Lifestyle improvement after a heart attack is a crucial part of preventing repeat events. A new study presented in ESC Congress 2020, has shown that patients have a better chance of becoming healthier when their spouses join the effort to change habits- especially when it comes to weight loss.
In other words, losing weight becomes easy in heart attack survivors when partners join to diet.
The RESPONSE-2 trail recently found that heart attack survivors alluded to weight loss programs, physical activity, and smoking cessation were bound to modify behaviors contrasted with those getting usual care. In both groups, living with a partner was connected with greater achievement in shifting bad habits. The most outstanding upgrades were in patients who partook in lifestyle programs and lived with a partner.
This follow-up study investigated whether partner involvement in lifestyle programs had an impact on behavior change. A total of 824 patients were randomly assigned to the intervention group or the control group.
This analysis concentrated on the 411 patients in the intervention group. They were alluded to up to three lifestyle programs for weight reduction, physical activity, and smoking cessation relying upon their necessities and preferences. Partners could attend for free, and nurses encouraged them to partake. Partner participation was characterized as going to any event once.
About half (48%) of partners partook in the lifestyle intercessions. Contrasted with those without a partner, patients with a participating partner were more than twice as likely (chances proportion 2.45) to improve in any event one of the three areas (weight loss, work out, smoking cessation) within a year.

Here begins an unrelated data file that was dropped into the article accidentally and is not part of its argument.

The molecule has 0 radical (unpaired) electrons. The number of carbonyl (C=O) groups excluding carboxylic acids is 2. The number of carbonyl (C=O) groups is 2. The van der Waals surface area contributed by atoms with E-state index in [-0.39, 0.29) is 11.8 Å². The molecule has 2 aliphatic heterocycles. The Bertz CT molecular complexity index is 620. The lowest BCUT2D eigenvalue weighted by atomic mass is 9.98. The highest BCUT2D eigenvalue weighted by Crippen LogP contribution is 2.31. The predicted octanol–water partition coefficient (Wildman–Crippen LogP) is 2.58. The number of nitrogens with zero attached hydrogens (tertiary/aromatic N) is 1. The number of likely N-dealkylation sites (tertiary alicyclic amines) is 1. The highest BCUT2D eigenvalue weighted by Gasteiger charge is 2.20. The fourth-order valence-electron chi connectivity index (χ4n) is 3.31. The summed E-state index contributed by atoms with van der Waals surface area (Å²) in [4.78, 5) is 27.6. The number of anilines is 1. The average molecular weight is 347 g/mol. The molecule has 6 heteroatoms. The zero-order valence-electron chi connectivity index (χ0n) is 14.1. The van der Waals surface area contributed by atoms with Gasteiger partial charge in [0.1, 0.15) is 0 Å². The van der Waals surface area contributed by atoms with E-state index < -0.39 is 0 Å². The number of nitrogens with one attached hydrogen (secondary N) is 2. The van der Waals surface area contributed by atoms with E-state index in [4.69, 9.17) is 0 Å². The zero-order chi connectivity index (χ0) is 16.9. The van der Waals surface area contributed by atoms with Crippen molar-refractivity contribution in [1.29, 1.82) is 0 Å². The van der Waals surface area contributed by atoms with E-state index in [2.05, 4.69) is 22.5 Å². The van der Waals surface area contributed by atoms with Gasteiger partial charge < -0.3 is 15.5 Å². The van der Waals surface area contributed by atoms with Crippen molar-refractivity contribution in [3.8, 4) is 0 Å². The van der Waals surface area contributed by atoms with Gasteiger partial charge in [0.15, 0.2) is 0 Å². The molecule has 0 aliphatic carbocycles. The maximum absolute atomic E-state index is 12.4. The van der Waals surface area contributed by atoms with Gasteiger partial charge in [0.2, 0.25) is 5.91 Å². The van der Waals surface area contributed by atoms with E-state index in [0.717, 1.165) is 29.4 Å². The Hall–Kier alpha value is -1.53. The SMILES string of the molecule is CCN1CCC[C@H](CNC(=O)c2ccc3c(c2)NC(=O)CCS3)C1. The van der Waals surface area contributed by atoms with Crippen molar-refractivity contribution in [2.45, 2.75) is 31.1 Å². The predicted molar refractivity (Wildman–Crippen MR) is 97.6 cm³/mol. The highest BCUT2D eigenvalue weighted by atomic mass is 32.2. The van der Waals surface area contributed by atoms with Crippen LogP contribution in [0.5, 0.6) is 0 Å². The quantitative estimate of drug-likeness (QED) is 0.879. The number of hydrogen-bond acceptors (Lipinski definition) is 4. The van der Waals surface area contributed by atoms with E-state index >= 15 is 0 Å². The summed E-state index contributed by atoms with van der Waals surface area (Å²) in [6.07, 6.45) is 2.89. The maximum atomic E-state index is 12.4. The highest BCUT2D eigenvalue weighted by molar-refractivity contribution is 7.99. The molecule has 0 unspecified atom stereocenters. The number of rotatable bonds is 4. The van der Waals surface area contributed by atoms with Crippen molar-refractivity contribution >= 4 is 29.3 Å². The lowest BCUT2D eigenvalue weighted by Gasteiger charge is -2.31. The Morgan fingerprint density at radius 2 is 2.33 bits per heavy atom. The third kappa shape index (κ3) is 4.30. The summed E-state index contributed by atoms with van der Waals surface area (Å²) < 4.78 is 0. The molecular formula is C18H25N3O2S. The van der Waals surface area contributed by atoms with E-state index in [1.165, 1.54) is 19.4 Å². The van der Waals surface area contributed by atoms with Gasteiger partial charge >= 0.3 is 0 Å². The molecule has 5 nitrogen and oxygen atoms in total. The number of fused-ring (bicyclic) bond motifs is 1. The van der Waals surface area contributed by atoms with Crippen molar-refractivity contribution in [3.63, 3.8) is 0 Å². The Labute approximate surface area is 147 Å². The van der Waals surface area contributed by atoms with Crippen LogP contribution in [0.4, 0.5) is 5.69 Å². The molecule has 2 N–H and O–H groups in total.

When partners’ influence was analyzed in the three areas separately, patients with a participating partner were most successful in reducing weight compared to patients without a partner.
Ms. Lotte Verweij, a registered nurse and Ph.D. student, Amsterdam University of Applied Sciences, the Netherlands said, “Patients with partners who joined the weight loss program lost more weight compared to patients with a partner who did not join the program. Couples often have comparable lifestyles, and changing habits is difficult when only one person makes an effort. Practical issues come into play, such as grocery shopping and psychological challenges, where a supportive partner may help maintain motivation.”
“The study did not find more improvement in smoking cessation or physical activity when partners actively participated. These lifestyle issues might be more subject to individual motivation and persistence, but this hypothesis needs more investigation.”